The Marriage (A Chair Story)

This chair bore witness to a marriage. Not at the actual ceremony, of course: the couple were good Christians and married in the typical church fashion. But this chair is where they met. This chair was between them, Marietta Marbles and George Gorgeous, the night they saw The Fabulous Ferocuso’s do their stunning acrobatics onstage. The chair sat, quiet as a guest, empty and watching the performance the unmet couple did not regard as charming as each other. The Fabulous Ferocuso’s made pyramids of themselves. They stacked themselves so high their heads hit the ceiling. They made a rope of people the father whipped across stage, shouting "Hiya!" They were marvelous and the rest of the audience gasped and clapped at every interval, but the newlyweds to be were not impressed.

Marietta and George were awed only by each other. The whole evening, Marietta looked longingly at the chair, watching George’s gorgeous arm draped over the back of it. His arm was so close to hers. What did his proximity mean? Did he like her? Would he ask her to go for a walk in the moonlight after the show? Would he ask her to marry him even though they’d never said hello? They had only nodded at each other from across the street whenever their paths crossed.

As the evening progressed, the people onstage tried to distract George from his desire to marry and spend the rest of his life with his wife, the woman beside him. They were divided by a simple chair, a question, by time itself, waiting for them to take the leap across the divide.

"Why let objects come between us?" he almost asked at intermission. "We should be together," he almost said. He almost bought her a lemonade and a white cookie with thick pink frosting. But he didn’t. And he didn’t say anything to Marietta after the show either.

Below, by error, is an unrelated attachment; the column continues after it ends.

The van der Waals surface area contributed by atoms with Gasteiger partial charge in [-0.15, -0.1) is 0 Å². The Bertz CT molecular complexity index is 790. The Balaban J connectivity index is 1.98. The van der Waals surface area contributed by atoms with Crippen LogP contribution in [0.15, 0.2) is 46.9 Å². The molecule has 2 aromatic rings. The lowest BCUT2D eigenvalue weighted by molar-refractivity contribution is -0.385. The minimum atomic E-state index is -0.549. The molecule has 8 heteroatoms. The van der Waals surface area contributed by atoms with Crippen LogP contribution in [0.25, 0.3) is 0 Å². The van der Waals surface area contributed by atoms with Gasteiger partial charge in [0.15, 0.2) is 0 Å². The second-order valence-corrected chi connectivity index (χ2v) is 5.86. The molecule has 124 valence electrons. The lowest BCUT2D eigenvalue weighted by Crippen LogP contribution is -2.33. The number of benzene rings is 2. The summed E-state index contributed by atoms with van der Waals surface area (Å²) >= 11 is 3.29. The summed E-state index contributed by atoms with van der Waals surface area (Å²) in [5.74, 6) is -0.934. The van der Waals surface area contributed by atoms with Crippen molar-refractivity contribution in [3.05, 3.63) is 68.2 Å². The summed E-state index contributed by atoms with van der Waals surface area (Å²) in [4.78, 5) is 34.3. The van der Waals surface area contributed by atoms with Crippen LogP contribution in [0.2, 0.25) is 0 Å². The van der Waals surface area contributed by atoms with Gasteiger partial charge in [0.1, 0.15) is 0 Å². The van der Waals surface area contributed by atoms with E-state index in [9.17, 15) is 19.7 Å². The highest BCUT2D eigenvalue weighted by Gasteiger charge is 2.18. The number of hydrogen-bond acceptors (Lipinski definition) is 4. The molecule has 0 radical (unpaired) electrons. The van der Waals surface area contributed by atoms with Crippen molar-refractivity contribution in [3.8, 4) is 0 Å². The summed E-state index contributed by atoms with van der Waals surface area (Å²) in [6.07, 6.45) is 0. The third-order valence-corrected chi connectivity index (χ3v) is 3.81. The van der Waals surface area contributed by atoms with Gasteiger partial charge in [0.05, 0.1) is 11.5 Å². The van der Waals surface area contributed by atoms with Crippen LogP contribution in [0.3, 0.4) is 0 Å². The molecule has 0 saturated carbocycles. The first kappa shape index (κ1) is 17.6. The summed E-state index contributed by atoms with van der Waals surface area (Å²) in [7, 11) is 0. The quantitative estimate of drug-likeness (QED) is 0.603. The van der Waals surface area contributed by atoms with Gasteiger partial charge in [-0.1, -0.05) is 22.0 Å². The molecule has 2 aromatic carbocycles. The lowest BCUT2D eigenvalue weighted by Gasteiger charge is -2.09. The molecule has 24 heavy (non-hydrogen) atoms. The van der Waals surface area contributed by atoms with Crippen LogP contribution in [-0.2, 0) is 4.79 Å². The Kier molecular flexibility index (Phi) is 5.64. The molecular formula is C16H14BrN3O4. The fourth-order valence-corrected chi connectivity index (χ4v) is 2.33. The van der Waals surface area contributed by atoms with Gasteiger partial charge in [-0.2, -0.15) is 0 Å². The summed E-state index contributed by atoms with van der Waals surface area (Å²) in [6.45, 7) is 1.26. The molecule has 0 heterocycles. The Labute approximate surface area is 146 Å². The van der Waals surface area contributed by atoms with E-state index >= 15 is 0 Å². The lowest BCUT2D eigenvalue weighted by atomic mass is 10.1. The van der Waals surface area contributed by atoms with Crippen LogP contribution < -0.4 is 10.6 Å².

Marietta herself had to close the gap the chair begat. The next time she saw him coming toward her on the other side of the street, she crossed it and put herself in his path so that he could not move without addressing her.

"Madam," he said.

"George Gorgeous," she said. "I know your name and I would like to know more about you. Let us go get a cookie and you can tell me how we should get married, all right?"

"All right," George said softly, shaking his head and letting the woman loop her arm through his, as she supposed. They walked to the bakery and George bought her a cookie with thick pink frosting and one for himself, too. They walked through the town till the sun went down, and by that time, they were engaged.

After they were married, they told the story of this chair. How it had introduced them. They felt a fondness for this seat, as if the thing were animated. As if it had character, and a soul, and both of those had ignited in them the spark that made them, eventually, fly into each other’s arms and lives forever. At the beginning, this chair was there.

About the author:

Amy Halloran currently resides in Troy, New York with her husband and son. Despite the distraction of buying a home, Amy continues to fight "the good fight."